Saga, The First 50 Issues by Brian K. Vaughan and Fiona Staples (2012-2018)

Saga vol. 1.jpg

L: 10/10

M: 10/10


Analysis from a saved receipt ran through the wash:

Saga holds a special place in my heart. Over the past couple of decades, as my pull list has changed size according to financial stability and lack of self-control, this book has remained a solid staple. It is the first book I read, and its the first cover I seek when handed my grip of books.

A perfect ten out of ten can’t really do this book justice. Something special happened when Vaughn and Staples came together on this project. The story and the art could not be of a more perfect concoction. Its praises are well-spoken, as it has won countless awards and puts up significant numbers on a monthly (if only) basis. One of the only titles I purchase both single issues and trades of, I see it as my purpose on Earth to get this into the hands of anyone who crosses my path.

The world-building is amazing. The canvas is an intergalactic conflict stemming from a planet and its moon, in which the surrounding universe is now engulfed to varying degrees of intensity. Each character holds such a heavy significance, and you just know they are going to be tragically murdered on the final splash page of the next issue. Even the villains are crafted so perfectly you want to find a bust of them to display on your desk.

The main characters are a family of outlaws, wanted simply for their love standing on opposite sides of a global conflict. The child that everyone in the galaxy wants for one purpose or the other stands in as the narrator, telling the story of Saga as diary passages being recited sometime in the far off future. Her knowledge of how the events unfold lend slight glimpses into the heartbreak and tragedy that no doubt lies just up the road.

As with the majority of Image Comics, this book reads like a script, just begging to be churned into some form television show or movie. The fifty issues (or chapters) published so far burn so little of the candle of the story this world and these characters have to tell. When even a small, obscure character such as the seal-man farmer Ghüs could fuel a backstory worth binge reading, something is being done right. I can only wish that another fifty issues of Saga grace my short boxes.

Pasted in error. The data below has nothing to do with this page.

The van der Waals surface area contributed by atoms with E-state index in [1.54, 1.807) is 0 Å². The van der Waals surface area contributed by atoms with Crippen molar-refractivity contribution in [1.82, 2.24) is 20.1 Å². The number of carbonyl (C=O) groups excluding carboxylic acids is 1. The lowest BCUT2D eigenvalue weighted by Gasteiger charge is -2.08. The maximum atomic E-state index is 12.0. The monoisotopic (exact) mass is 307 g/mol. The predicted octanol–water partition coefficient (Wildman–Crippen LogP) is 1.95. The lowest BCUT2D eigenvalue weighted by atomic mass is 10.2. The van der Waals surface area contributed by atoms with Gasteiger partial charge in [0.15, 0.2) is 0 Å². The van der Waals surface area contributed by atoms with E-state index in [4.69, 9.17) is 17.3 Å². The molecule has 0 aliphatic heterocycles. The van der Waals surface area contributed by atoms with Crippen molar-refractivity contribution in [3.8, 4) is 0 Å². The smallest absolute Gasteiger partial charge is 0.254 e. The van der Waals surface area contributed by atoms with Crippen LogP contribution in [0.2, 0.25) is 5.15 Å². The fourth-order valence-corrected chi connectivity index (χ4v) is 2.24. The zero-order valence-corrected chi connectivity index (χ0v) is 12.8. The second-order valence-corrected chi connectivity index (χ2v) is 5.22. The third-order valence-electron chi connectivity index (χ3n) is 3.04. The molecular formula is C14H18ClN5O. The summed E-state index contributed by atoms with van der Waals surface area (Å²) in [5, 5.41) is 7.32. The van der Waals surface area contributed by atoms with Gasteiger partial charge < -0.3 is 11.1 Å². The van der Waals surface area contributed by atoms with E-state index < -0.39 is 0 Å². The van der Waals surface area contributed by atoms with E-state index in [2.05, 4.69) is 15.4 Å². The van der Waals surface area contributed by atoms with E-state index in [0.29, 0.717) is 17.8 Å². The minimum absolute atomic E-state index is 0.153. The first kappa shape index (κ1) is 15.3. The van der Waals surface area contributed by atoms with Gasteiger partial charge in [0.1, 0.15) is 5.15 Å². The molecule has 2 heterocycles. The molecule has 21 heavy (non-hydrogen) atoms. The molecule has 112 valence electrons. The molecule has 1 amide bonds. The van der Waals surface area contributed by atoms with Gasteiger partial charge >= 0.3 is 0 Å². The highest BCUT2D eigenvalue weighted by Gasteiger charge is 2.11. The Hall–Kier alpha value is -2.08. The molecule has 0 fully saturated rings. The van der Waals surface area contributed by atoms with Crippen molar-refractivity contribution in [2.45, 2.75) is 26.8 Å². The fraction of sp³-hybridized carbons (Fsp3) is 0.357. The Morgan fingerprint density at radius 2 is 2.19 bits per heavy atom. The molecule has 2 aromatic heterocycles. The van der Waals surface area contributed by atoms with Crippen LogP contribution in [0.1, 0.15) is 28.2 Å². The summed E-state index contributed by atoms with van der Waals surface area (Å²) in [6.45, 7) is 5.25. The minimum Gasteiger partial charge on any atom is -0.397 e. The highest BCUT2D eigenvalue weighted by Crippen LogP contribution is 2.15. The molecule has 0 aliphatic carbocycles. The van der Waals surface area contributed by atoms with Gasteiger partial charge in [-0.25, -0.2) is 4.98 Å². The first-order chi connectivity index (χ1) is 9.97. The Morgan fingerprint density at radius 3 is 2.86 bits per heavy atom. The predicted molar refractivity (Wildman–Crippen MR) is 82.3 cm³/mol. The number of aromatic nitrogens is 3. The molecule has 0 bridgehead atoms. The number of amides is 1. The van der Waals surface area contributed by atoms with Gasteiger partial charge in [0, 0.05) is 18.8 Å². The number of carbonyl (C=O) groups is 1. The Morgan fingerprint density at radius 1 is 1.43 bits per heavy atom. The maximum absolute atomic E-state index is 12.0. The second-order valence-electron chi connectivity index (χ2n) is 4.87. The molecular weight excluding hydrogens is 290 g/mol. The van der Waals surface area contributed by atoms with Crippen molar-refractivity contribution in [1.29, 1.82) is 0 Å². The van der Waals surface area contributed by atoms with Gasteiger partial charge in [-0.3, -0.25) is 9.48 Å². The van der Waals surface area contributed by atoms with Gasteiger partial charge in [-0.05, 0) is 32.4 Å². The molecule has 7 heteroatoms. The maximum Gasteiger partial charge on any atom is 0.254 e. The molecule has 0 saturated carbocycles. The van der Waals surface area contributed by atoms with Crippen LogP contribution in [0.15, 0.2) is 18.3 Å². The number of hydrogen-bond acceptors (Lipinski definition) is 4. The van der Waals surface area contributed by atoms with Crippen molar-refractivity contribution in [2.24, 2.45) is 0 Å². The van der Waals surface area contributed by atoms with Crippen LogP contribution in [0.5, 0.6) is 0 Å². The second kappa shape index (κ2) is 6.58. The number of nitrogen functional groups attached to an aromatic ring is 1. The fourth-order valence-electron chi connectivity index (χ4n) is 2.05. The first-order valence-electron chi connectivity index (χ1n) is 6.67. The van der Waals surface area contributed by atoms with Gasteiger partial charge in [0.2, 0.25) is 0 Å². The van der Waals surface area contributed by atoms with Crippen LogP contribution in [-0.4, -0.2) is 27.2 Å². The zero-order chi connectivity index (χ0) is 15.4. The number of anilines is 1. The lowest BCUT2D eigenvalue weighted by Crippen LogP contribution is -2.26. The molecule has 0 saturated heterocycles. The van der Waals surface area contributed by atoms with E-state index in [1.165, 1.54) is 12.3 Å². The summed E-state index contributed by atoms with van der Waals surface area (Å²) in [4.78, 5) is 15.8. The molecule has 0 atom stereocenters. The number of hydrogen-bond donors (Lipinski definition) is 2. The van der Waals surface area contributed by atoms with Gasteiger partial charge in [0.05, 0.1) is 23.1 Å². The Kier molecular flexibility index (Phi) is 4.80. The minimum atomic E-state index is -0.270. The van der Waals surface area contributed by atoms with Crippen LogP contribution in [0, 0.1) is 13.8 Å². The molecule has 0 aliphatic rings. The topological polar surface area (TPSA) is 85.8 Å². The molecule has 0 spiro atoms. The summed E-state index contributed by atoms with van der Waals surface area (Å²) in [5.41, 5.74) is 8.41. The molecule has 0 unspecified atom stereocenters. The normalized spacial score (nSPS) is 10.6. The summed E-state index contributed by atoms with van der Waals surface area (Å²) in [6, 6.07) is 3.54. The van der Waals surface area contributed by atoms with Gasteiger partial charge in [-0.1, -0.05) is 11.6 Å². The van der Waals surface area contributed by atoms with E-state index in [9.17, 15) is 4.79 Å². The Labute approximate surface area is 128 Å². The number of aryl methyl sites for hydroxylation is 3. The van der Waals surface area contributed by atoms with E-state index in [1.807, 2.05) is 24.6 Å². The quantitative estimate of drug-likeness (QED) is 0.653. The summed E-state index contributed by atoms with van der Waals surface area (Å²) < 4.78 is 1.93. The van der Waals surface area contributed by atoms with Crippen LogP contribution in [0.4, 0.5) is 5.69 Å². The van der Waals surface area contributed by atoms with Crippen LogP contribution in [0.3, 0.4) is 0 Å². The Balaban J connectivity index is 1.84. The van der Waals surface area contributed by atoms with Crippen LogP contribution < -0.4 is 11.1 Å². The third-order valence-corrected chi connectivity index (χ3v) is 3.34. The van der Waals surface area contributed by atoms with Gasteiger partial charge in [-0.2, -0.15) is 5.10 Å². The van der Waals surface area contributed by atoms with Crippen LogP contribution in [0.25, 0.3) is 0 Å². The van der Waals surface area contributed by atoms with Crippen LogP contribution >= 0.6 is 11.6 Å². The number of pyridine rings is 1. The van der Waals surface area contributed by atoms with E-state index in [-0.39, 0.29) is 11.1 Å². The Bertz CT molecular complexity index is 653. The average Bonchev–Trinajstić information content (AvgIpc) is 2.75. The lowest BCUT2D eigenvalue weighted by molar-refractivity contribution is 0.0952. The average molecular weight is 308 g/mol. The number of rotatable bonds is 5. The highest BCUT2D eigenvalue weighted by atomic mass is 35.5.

Oh, and Lying Cat.

Lyingcat
Analysis from a horse with no name :
Saga is the first comic book I ever picked up. L sent me this and Sex Criminals and thus started my relationship with graphic stories. This series is never lacking in excitement, and compelling storylines, and the artwork is beyond exceptional.
The collaboration of author and artist is absolute perfection. My imagination could never conjure up the characters being presented yet when I see them coming off my pages. I’m all, “Yeah, that’s exactly how they should look.” Oh, and speaking of characters…what!?! Each new introduction is someone who I love intensely.
To me, the true test of good writing is when I want an entire series on each character, and this not only fits into that genre but might be the best example of it that I have ever seen! I beg for a series following Lying Cat from birth to owner after owner and each attachment and adventure. Oh, and give me 17 trades on the story of Marko’s parents and the life they led before he ever came along.
I won’t lie to you that I feel super badass introducing people to Saga. As someone who knows very little about the comic world, if I can get someone tapped into this series, I look fucking brilliant. I’ll never be ready for this to end. Seriously though…

fiona and brianBrian K. Vaughan and Fiona Staples

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